Coase Theorem Efficient SolutionBargaining over private goods without costs.

Example: Assume that your roommate is very messy. According to campus policy, you have the right to live in an uncluttered apartment. Suppose she gets a $200 benefit from being messy but imposes a $100 cost on you. The Coase theorem would suggest that an efficient solution would be for your roommate to pay you at least $100 but less than $200 to live with the clutter.
 Good ExcludabilityPeople can be prevented from using the good.
 Public GoodsNot excludable, and, as a result, people have an incentive to be free-riders.
 Competitive Equilibrium PriceMPC = MPB

Marginal Private Cost = Marginal Private Benefit
 Efficient Equilibrium QuantityMSC = MSB

Marginal Social Cost = Marginal Social Benefit
 Payment for Negotiating Parties over Natural Resources Range(MSC - MPC) > p > (MPB - MPC)

MEC > p > M(Pi)

Marginal External Cost > payment > M(Pi)


 Government ActionNeeded when private solutions fail to arise because externalities tend to keep markets from reaching a socially optimal equilibrium.
 Surplus in a Market vs. Actual PriceThe actual price is above the equilibrium price and quantity supplied is greater than quantity demanded.
 Equilibrium Quantity in MarketsQmD = QmS

Quantity Market Demand = Quantity Market Supply

                   Demand                       Supply
Example: Q1 = 25 - P                 Q1 = P - 15
                  Q2 = 75 -2P                Q2 = 4P - 65
                  Q3 = 200 - 2P             Q3 = 5P - 70
                QmD = 300 - 5P          QmS = 10P - 150
Set the two equal to one another and solve for Q. Answer = 150
 Since almost all forms of transportation produce some type of pollution...Society has to weigh the cost and benefits when deciding how much pollution to allow.
 Materials Balance MarketResiduals flow from both households and firms.
 Anthropocentrism"We should take actions based on maximizing the value of humans, despite the costs it imposes on biodiversity."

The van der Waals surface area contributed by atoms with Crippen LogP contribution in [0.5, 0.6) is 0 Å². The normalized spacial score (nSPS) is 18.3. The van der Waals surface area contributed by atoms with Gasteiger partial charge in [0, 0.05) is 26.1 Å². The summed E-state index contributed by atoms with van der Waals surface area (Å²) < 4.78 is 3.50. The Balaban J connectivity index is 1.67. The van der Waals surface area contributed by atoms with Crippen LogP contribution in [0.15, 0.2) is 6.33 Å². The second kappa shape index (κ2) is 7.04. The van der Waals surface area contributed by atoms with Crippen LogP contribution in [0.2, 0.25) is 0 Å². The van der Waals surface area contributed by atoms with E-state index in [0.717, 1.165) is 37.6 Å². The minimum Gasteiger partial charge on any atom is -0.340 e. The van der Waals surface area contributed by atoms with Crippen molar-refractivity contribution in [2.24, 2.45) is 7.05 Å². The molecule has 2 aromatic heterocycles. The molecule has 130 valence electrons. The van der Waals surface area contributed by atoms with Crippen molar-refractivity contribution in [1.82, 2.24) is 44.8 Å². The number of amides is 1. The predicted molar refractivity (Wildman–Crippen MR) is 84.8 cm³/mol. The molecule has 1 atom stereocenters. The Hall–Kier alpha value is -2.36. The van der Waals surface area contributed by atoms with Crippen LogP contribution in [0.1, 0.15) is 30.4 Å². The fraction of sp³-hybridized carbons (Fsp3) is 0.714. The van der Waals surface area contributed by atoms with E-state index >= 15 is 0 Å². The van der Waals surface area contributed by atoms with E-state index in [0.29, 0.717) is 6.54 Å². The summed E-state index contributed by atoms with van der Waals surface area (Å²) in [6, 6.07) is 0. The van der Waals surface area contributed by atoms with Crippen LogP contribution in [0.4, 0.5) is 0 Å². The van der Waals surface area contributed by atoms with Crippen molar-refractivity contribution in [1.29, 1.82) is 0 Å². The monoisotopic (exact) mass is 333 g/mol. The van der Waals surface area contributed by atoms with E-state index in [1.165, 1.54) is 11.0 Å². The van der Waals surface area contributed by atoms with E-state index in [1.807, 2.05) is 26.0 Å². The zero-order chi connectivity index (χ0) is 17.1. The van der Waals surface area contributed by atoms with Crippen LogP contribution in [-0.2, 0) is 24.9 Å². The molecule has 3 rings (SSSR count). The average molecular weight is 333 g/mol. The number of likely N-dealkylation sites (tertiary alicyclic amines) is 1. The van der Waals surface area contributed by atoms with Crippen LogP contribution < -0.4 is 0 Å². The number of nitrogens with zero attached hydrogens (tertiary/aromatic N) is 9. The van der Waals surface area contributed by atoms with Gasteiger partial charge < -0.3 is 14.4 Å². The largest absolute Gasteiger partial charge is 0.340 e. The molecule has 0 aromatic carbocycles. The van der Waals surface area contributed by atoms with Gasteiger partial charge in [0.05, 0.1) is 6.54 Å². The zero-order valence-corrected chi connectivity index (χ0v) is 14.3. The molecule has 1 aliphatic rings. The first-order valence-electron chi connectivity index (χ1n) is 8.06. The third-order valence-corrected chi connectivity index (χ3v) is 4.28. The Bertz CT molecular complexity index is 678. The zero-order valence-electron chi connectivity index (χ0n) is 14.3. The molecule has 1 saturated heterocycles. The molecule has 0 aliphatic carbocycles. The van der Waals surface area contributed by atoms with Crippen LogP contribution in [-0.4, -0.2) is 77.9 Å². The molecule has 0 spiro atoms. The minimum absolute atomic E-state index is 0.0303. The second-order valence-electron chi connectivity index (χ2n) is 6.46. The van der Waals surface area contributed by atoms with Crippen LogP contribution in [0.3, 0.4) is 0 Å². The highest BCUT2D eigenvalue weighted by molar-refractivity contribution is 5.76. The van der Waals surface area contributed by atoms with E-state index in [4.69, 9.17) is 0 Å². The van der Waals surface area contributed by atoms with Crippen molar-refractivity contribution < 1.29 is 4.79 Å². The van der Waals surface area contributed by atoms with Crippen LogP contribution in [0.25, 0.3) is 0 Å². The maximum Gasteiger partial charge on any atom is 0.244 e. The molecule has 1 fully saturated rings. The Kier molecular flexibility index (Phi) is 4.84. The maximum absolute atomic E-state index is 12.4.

BiocentrismPuts the environment at the center of decisions

Example: Preserving the environment to the highest possible degree.
 Precautionary PrincipleTaking precautions for something not to happen.

Example: Global Warming

  • No definitive impact of CO2 to environment
  • No exact scientific relationship = No policy to protect entirely
 SustainabilityConsumption patterns today so that future generations can be as well off as we are.

Example: Fish in the ocean

Problem: Over Fishing - should not consume more fish that would prohibit the fish population from bouncing back in the future.
 Efficient Environmental StandardsThere are regional differences in population levels and thus how many people are affected. (Regional Standards)
 Stationary SourceExample: Factory
 Mobile SourceExample: Car
 Point SourceExample: Smoke Stack
 Non-Point SourceExample: Farm-Runoff from Pesticides
 Consumer SurplusThe amount a consumer is willing to pay minus the amount the consumer actually pays.
 Factors of the Population Paradox
  1. High population growth rates in developed countries
  2. Lack of education
  3. High infant mortality rates
 Calculating Producer SurplusEstimated by the excess of market price (P) over marginal cost (Cost), aggregated over all units sold.
 Command-and-Control PolicyThe government creates policies that directly regulate behavior to solve an externality.
 Quantity Demanded of a ProductThe amount that buyers are willing and able to purchase at a particular price.
 Market Characterized by ExternalitiesThe market equilibrium fails to maximize the total benefit to society as a whole.
 Social Cost of PollutionIncludes the private costs of the producers plus the costs to those bystanders adversely affected by the pollution.
 Internalizing a Negative ExternalityWhen firms internalize a negative externality, the market supply curve shifts to the left. (Cost goes up)
 RivalCharacteristic of a private good in a competitive market. 
 NonrivalnessThe characteristic of indivisible benefits of consumption such that one person's consumption does not preclude that of another.
 ExcludableCharacteristic of a private good in a competitive market. 
 Non-excludabilityThe characteristic that makes it impossible to prevent others from sharing in the benefits of consumption.
 Dead Weight LossDWL = CS + PS